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Mebendazole (Telmintic)
Veterinary & Aquatic Services Department, Drs. Foster & Smith
Drug Info
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Mebendazole is an oral medication which must be given 3 consecutive days to treat roundworm, hookworm, whipworm, and tapeworm infections in dogs. Not the dewormer of choice as safer alternatives are available. In addition to treatment, elimination of parasites must also include sanitation and prevention measures to ensure the pet does not become reinfected.

Generic Name

Brand Name

Type of Drug

Form and Storage
Store in a tightly closed container at room temperature.

Indications for Use
Treatment of 1 type of roundworm (ascarid), 2 types of hookworms, whipworms, and 1 type of tapeworm (not effective against the flea tapeworm) in dogs. Not approved for use in cats.

General Information
FDA approved for use in dogs, but NOT cats. Available by prescription. Not the dewormer of choice as safer alternatives are available. Mebendazole has been known to cause liver toxicity in dogs treated with it.

Usual Dose and Administration
Dogs: 9-11 mg/pound in food daily for 3-5 consecutive days depending on the parasite being treated. Mix with a small amount of food which should be eaten before the pet gets the remainder of the meal to ensure the entire amount of medication is ingested. Other safer products are available and preferable. Puppies and kittens need to be tested and dewormed frequently according to a worming schedule, and as advised by your veterinarian.

Side Effects
May see vomiting, diarrhea, or soft stools. Liver failure has been caused by this drug. Signs may include depression, jaundice, bloody diarrhea, lack of appetite, or vomiting.

Do not give this drug to an animal with any form of liver disease.

Do not use in animals hypersensitive (allergic) to it.

Do not use in pregnant or nursing animals.

Some of the parasites can cause human infection. See special note after the fenbendazole section.

Drug or Food Interactions
No drug interactions listed.

Give with food.

May see liver toxicity. Signs may include vomiting, bloody diarrhea, lack of appetite, jaundice, or depression. Contact your veterinarian or the Animal Poison Control Center if you think your pet may have accidentally received or been given an overdose of the medication.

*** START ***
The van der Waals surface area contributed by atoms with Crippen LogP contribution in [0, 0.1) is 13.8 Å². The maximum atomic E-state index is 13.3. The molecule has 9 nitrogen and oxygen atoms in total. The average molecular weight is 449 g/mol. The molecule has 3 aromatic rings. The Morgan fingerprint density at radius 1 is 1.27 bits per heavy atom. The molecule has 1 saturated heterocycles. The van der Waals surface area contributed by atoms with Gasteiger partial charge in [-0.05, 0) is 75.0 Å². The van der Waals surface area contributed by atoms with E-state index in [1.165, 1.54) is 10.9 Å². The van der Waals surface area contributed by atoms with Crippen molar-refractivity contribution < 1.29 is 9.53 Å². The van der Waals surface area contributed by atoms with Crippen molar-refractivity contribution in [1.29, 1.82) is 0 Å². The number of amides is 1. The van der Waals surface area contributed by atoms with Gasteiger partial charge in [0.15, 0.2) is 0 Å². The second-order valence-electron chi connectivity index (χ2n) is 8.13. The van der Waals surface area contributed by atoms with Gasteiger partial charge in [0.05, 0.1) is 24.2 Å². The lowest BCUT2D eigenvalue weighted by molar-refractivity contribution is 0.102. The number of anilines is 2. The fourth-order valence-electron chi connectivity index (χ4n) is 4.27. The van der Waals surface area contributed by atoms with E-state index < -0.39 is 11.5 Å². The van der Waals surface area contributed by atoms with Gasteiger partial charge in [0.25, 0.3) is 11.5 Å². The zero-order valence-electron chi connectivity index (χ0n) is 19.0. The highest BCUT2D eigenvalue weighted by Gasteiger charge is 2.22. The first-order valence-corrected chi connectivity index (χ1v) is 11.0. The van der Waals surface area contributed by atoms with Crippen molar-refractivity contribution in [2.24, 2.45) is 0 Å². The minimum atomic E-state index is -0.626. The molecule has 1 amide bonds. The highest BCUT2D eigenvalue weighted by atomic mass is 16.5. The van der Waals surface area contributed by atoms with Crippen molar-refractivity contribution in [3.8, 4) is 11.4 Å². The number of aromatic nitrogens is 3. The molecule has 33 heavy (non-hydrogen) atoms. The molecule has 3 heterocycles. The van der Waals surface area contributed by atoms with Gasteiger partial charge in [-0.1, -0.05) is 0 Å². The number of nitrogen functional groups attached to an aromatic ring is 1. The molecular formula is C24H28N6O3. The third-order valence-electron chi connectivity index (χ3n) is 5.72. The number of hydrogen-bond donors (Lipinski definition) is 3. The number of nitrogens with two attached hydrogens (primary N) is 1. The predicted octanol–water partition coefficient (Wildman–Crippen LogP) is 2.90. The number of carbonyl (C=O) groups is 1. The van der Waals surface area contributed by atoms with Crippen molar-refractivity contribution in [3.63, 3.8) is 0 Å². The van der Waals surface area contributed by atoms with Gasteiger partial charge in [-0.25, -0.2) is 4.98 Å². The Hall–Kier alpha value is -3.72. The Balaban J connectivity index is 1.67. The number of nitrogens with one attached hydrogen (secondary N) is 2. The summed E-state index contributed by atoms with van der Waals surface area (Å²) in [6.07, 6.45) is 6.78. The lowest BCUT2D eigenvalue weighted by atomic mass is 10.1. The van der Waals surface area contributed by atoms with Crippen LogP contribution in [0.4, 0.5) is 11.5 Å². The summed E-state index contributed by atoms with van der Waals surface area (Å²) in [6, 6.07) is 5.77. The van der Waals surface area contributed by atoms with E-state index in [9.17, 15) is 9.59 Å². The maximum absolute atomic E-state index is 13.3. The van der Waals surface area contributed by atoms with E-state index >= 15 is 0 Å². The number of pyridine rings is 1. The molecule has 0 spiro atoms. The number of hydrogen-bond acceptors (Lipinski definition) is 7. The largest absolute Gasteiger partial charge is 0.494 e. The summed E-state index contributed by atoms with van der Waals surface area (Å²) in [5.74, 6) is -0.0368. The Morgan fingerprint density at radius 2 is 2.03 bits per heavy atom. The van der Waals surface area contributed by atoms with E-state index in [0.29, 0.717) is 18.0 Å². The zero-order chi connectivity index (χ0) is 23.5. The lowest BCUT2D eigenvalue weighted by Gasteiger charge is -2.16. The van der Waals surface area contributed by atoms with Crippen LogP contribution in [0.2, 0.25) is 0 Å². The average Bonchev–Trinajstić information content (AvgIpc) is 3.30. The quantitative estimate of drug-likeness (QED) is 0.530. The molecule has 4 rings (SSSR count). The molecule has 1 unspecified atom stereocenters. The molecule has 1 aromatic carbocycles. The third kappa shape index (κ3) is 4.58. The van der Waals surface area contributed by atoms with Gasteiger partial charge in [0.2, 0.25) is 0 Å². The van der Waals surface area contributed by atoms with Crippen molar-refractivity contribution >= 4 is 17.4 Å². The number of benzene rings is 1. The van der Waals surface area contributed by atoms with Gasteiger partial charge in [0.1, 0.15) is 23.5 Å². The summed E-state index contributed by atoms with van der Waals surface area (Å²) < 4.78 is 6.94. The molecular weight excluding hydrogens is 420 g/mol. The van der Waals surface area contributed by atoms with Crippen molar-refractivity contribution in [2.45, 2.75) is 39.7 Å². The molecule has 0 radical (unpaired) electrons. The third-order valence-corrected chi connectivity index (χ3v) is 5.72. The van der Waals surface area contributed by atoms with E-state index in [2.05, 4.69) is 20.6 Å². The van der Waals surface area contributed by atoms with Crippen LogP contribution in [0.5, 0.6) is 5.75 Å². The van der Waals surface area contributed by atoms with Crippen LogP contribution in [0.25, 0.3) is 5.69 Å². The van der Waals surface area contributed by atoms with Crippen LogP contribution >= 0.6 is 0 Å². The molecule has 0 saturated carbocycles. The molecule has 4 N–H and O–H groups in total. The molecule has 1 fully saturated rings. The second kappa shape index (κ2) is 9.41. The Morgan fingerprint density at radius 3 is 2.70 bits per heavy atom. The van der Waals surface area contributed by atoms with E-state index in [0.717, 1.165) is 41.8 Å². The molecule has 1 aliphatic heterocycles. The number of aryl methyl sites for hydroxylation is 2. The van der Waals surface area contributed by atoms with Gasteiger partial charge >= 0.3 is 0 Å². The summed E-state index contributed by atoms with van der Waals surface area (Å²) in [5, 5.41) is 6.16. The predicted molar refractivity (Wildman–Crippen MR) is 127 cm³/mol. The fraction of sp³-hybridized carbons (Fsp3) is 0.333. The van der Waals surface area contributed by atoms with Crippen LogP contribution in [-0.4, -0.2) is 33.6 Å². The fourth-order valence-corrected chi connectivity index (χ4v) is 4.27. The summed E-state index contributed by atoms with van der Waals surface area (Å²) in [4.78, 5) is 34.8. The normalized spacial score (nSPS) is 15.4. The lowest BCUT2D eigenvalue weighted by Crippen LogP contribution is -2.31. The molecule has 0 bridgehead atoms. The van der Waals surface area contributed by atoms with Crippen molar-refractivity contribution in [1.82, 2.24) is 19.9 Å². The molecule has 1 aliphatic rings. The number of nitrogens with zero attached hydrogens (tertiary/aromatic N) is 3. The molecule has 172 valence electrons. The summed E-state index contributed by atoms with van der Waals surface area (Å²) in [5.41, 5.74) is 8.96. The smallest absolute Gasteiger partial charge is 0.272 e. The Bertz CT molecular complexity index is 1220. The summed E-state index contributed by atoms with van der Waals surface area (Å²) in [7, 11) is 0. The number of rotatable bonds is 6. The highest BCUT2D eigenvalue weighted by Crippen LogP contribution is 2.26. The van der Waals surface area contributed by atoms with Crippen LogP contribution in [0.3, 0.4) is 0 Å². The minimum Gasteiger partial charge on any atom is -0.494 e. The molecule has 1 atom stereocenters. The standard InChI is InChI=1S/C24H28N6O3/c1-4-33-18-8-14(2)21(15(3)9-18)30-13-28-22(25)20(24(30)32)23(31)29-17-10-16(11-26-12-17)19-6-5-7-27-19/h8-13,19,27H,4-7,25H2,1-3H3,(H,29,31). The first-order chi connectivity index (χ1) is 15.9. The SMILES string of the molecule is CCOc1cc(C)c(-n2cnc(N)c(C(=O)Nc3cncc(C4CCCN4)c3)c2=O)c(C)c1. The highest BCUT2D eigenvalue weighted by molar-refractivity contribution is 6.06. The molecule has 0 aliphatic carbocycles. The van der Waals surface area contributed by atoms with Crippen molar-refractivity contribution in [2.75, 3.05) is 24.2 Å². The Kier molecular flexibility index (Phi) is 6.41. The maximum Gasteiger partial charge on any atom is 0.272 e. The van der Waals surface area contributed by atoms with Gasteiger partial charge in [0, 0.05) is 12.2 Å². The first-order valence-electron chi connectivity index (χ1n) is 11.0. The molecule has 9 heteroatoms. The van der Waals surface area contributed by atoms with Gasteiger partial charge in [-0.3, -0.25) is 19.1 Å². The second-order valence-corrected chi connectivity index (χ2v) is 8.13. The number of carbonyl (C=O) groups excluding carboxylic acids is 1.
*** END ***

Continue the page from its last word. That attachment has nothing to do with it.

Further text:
Special Note
Roundworms, hookworms, and tapeworms are zoonotic, meaning they can infect humans. Multiple species carry the roundworm parasite including dogs, cats, raccoons, and pigs. The adult roundworm living in an animal's intestine passes large numbers of eggs in the animal's feces/stool. These eggs contaminate the ground where the animal has defecated. Children who play in the area and do not wash their hands before eating or putting their hands in their mouth, or who eat dirt contaminated with the eggs are most at risk of becoming infected.

The ingested roundworm eggs hatch in the intestine, and the larvae then migrate throughout the body organs including the lungs, liver, eyes, and brain where they can produce the disease known as visceral larval migrans. (Ocular larval migrans if they migrate into the eye.)

The raccoon roundworm is especially harmful as signs progress rapidly and death may precede diagnosis. Clinical signs of infection from raccoon roundworm larvae have been similar to symptoms of rabies in various animal species and humans.

Prevention of roundworm infection in people includes annual stool tests/deworming of pets, child supervision, personal hygiene, washing root-type vegetables, covering sandboxes, gardening with gloves, cleaning up pet stool daily, and not allowing pets to lick hands and face.

Cutaneous larval migrans is caused by hookworm larvae that penetrate the skin of people who come into contact with moist soil harboring the hookworm larvae. In humans, the parasites usually die in the skin leaving a reaction of redness, irritation, and itching. Prevention includes annual stool testing/deworming of pets, wearing shoes outside, and wearing gloves when gardening.

Tapeworms have the capability of causing disease in humans when the proglottid (egg carrying segment of the worm) is passed with the animal's feces. An immature form of the tapeworm develops in a intermediate host (e.g., animal, insect, snail), depending on the type of tapeworm. Tapeworm is always acquired by eating an infected intermediate host such as a flea, dog louse, rabbit, rodent, uncooked or undercooked meats (like beef, lamb, pork, and venison), uncooked or undercooked fish, and dead livestock/wildlife.

Prevention of tapeworms in people would include eliminating any fleas on the pet and in the environment, not allowing the pet to consume rodents and other intermediate hosts, practicing good personal hygiene, preventing fecal contamination of food and water, and not eating uncooked or undercooked meat/fish.

Keep this and all other medications out of the reach of children and pets.

If you think your pet has been poisoned...

Contact your veterinarian or one of the Animal Poison Hotlines (listed below) if you think your pet may have accidentally received or been given an overdose of the medication.

**ASPCA National Animal Poison Control Center

1-888-4ANI-HELP (1-888-426-4435). $65.00 per case, billed to caller's credit card.

Follow-up calls can be made for no additional charge by dialing 888-299-2973.

There is no charge when the call involves a product covered by the Animal Product Safety Service.

**Pet Poison Helpline - 24-hour service available throughout North America for pet owners and veterinary professionals who require assistance with treating a potentially poisoned pet.

1-800-213-6680 ($35.00 per incident). Staffed 24-hours a day.

Click here for a pdf version of this article.  See related products at Pet Supplies  
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